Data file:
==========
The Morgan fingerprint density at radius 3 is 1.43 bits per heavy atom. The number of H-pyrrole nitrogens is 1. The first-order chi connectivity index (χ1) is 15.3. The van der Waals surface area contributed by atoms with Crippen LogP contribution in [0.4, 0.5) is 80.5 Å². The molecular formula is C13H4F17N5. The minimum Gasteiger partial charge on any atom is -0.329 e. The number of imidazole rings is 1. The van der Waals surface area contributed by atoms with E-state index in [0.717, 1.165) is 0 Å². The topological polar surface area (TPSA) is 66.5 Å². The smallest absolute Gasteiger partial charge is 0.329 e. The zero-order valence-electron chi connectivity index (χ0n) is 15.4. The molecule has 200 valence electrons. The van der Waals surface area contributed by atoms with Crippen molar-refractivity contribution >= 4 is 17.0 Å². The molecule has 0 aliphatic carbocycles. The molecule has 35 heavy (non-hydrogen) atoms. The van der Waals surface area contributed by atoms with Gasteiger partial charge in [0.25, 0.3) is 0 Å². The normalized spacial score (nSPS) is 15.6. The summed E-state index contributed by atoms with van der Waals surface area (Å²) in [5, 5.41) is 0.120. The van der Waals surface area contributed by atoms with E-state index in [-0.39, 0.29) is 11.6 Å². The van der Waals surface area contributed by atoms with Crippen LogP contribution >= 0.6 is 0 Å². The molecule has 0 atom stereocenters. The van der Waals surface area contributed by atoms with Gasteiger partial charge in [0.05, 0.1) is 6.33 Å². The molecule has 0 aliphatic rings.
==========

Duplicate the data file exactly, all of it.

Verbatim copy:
The Morgan fingerprint density at radius 3 is 1.43 bits per heavy atom. The number of H-pyrrole nitrogens is 1. The first-order chi connectivity index (χ1) is 15.3. The van der Waals surface area contributed by atoms with Crippen LogP contribution in [0.4, 0.5) is 80.5 Å². The molecular formula is C13H4F17N5. The minimum Gasteiger partial charge on any atom is -0.329 e. The number of imidazole rings is 1. The van der Waals surface area contributed by atoms with E-state index in [0.717, 1.165) is 0 Å². The topological polar surface area (TPSA) is 66.5 Å². The smallest absolute Gasteiger partial charge is 0.329 e. The zero-order valence-electron chi connectivity index (χ0n) is 15.4. The molecule has 200 valence electrons. The van der Waals surface area contributed by atoms with Crippen molar-refractivity contribution >= 4 is 17.0 Å². The molecule has 0 aliphatic carbocycles. The molecule has 35 heavy (non-hydrogen) atoms. The van der Waals surface area contributed by atoms with Gasteiger partial charge in [0.25, 0.3) is 0 Å². The normalized spacial score (nSPS) is 15.6. The summed E-state index contributed by atoms with van der Waals surface area (Å²) in [5, 5.41) is 0.120. The van der Waals surface area contributed by atoms with E-state index in [-0.39, 0.29) is 11.6 Å². The van der Waals surface area contributed by atoms with Crippen LogP contribution >= 0.6 is 0 Å². The molecule has 0 atom stereocenters. The van der Waals surface area contributed by atoms with Gasteiger partial charge in [0.05, 0.1) is 6.33 Å². The molecule has 0 aliphatic rings.